He had one of those laughs which sounds like an assault when it
comes up unawares behind you on the street, but as he passed her
she found her hatred of the abrasive laugh melting into an
undeniable sense of oneness with the still laughing man and his
fatuous sideburns, so sharply delineated along a 165º angle.

In another moment she grabbed at the air she lived in to keep
her balance as she found herself - right there on the sidewalk
on Wells outside the stucco busts of Second City - melting into
a strange oneness with all those coming and passing.  Did they
feel this oneness all the time?  No surely not.  Had anyone
ever felt it before?

Still she kept melting, struggling to keep her head up and her
lungs open,  feeling the danger was real, and she might really
go down under a single, infinite wave into this sudden ocean.
Had it always been there?  Could it continue to exist if she
drowned in it?

She wasn't panicking exactly, but she couldn't stop struggling
either, despite the voice inside her which kept counselling:


•                                             •                                            •

Saturday, July 28, 2012

Is This Supposed to be PROFESSIONAL Baseball?

Am I the only one who feels the celebrating at the end of major league
baseball games, especially those ending in a walk off have gotten a little

These guys are supposed to be professionals after all, and often they're
jumping around like popcorn in hot oil in games that have little long
term significance and don't affect post season play.  It goes against the
understated stoicism which has long been part of the baseball myth, not
to even bring up an arcane idea such as it's poor sportsmanship and
disrespectful to the team which has just fallen short.

Here's an interesting coda to this posting:  players hurt while celebrating.

Friday, July 20, 2012


•                                         •                                         •

Anyone who knows me will tell you that of all the cultural
institutions I love, including my alma mater (boola-boola),
the absolute closest to my heart is WFMT.

I think it is simply the best classical music station in the
United States.  I'd almost go as far as saying that given
today's cultural climate, it's the best possible classical
radio station.   It's one of the glories of Chicago and a
real gift from the heartland to the cultural capitals of
America on the Coasts.

The New York Philharmonic is syndicated nationally
thanks to WFMT.  Same with the Los Angeles Opera
and the San Francisco Opera.   It plays a very
generous selection of vocal music  - a form of music
banned from most classical stations in this country
apart from the weekly Metropolitan Opera Broadcast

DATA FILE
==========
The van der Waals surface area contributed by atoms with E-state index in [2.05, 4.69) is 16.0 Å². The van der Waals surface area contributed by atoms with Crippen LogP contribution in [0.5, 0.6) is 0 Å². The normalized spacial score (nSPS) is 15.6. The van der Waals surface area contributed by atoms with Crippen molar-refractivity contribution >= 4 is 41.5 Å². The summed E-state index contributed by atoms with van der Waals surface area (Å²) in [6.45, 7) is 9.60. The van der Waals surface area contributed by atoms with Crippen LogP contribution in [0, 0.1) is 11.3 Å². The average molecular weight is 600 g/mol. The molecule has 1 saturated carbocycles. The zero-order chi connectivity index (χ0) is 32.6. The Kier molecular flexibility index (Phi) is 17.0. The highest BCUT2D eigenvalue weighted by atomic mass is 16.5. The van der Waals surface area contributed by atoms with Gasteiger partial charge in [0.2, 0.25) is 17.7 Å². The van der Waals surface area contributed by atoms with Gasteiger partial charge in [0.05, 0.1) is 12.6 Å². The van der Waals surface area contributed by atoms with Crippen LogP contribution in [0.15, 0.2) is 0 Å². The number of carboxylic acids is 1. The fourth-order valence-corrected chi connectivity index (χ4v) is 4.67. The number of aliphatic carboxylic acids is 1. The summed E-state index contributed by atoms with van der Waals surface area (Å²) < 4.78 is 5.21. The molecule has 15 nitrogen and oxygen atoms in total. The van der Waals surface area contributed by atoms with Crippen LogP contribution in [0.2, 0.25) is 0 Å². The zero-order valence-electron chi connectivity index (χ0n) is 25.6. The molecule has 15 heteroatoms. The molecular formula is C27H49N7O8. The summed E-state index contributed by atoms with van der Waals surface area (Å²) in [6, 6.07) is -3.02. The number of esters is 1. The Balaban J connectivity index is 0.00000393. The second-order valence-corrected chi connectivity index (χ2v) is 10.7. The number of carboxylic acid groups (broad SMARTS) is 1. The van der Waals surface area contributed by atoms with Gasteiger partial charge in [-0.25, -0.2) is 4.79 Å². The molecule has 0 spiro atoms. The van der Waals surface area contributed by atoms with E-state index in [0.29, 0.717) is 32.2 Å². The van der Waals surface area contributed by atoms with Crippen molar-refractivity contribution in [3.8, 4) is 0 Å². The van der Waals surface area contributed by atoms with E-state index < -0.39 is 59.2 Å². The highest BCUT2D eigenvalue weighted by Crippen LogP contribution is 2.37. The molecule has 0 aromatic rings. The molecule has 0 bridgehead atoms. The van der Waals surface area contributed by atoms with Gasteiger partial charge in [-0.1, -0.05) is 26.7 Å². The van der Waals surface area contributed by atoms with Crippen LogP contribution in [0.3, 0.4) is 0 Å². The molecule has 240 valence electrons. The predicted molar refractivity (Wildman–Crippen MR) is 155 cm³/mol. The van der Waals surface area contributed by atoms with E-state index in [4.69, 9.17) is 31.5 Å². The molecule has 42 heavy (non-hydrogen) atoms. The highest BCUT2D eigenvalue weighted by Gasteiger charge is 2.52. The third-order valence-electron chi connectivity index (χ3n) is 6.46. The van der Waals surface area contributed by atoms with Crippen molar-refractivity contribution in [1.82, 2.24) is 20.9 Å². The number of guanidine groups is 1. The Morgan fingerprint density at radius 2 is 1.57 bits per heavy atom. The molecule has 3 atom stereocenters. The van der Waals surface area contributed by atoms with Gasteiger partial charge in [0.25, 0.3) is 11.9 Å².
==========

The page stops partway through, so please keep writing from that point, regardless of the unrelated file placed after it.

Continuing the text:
on some stations - and FMT plays more opera than
anyone else, at least two complete operas per week.
The station plays contemporary music with a fearlessness
otherwise unknown in the halls of classical music.  I'm
certain when I finally get to hear the music of Natasha
Bogojevich, America's most underrated composer, on
the radio, it will be at 98.7 here in Chicago.

If you've never heard the station, I urge to start listening
now.   Still when fundraising time rolls around, I can
barely endure the endless stream of self-congratulatory
talk which is evidently necessary to keep WFMT on the
air at the high standard to which we listeners have
become accustomed.

My point is not to criticize FMT but to bemoan the
culture which makes it necessary to wallow in verbal
self-admiration in order to survive.  I recognize all
this verbiage is necessary, and I do give; but the better
part of my nature wishes the station could at least
acknowledge the corrupting influence such necessary
self-promotion subtly but inevitably exerts.

Don't let me overstate the case.  It's not that in fund
raising, as in war, the first casualty is the truth; it's
instead the loss of a balanced view.  The announcers
can't admit there are times the same music gets played
too much or that certain local symphonies which they
play don't really merit the attention.

We can no longer talk of ourselves as we really are,
because we are taught that if we don't promote ourselves,
who else can we expect to do it.  Self-doubt doesn't sell,
and selling has become the business of life.

The question is do we really want our relationships with
others to be reduced to constant selling in which each
tries to get the other to buy.  For the sake of having a
buyer for ourselves, we agree to play the buyer for the
other.  It's a diminished world we live in, but it's our
world, so start promoting - just realize the price extracted.

Monday, July 9, 2012

Henry Adams, Guest Blogger

My guest blogger this week is Henry Adams, perhaps
America's first great historian - the first I know of at
least.  The great grandson of John Adams and grandson
of John Quincy Adams, he was of the first Adams
generation to give up the ambition of being president.
(His father, Charles Francis Adams, nursed the ambition
though not able to realize it.)

Here Adams writes of the Founding Fathers's attitude
toward military spending:

Granting that the American people were about to risk 
their future on a new experiment, they naturally wished to throw aside all burdens of which they could rid themselves. Believing that in the long run interest, not violence, would rule the world, and that the United States must depend for safety and success on the interests they could create, they were tempted to look upon war and preparations for war as the worst of blunders; for they were sure that every dollar capitalized in industry was a means of overthrowing their enemies more effective than a thousand dollars spent on frigates or standing armies.  The success of the American system was, from this point of view, a question of economy.